BHP is set to invest up to $100million in Tanzania’s Kabanga Nickel Project as it seeks to access the metals and minerals needed for the electrification of the global economy.
World’s biggest mining company’s decision to invest the funds in private UK miner Kabanga Nickel, which is developing the project, marks a further shift in strategy for BHP, which has traditionally focused on less risky mining jurisdictions such as Australia, Chile and Canada that have been extensively developed.
It is also a recognition by BHP, which sold its last Africa asset in 2019, that to get access to the best untapped mineral deposits it will have to operate in more challenging parts of the world and partner with smaller companies.
Under the deal, BHP will invest $40m to accelerate development of the Kabanga deposit and a further $10m in the hydrometallurgy refining process. Subject to certain conditions and milestones being achieved, BHP will invest a further $50m, giving it an 18 per cent stake in Kabanga Nickel. That will value the project at about $650m.
The project’s new owner, Kabanga Nickel, anticipates first production in 2025 and says the deposit has the resources to churn out at least 40,000 tonnes a year of battery grade nickel for more than three decades. It will also produce 4,000 tonnes a year of cobalt, another battery metal.
The 2.7m-tonnes-a-year global nickel market is expected to grow rapidly owing to the increasing popularity of electric vehicles. Demand for the metal, which is used in more powerful EV batteries, is set to grow 19-fold by 2040 if the world meets the Paris climate goals, according to the International Energy Agency.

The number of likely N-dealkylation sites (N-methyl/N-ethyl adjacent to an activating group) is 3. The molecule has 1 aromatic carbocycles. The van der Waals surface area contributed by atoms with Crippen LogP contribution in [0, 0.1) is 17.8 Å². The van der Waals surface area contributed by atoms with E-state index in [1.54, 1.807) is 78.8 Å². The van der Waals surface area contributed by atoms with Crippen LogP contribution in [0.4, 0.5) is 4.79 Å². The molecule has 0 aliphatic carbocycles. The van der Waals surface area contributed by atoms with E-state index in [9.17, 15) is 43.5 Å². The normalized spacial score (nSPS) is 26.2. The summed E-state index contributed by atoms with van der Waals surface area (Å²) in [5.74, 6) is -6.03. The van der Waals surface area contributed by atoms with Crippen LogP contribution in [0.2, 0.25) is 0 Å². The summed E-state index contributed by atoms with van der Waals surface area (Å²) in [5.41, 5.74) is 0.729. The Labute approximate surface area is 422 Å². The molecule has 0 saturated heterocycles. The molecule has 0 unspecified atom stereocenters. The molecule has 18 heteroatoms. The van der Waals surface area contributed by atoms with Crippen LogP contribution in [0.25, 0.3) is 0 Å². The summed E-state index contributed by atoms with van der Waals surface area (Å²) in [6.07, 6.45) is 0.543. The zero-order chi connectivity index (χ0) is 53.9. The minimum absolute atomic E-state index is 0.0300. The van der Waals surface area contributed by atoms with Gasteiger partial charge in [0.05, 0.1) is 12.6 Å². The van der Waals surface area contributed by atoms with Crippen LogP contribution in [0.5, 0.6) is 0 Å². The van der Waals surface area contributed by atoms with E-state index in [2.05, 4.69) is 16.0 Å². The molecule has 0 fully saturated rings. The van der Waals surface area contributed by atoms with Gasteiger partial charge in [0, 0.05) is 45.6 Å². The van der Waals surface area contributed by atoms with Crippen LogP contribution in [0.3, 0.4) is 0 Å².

Kabanga is planning to refine the ore it produces in Tanzania, using a hydrometallurgy technology that it claims is less polluting and carbon-intensive than other methods. This, it says, will eliminate the need to export the ore long distances for processing in Europe or Asia, further reducing its carbon footprint.
“Through development of Kabanga. Tanzania will have a growing role in the supply of the battery metals needed to move to a global low carbon economy,” said Chris Showalter, chief executive of Kabanga Nickel.
Doto Biteko, Tanzania’s minister of minerals, said: “We now stand ready to help the world in the production and refining of the crucial metals that society needs, while creating skilled jobs and benefiting the economy of our country.”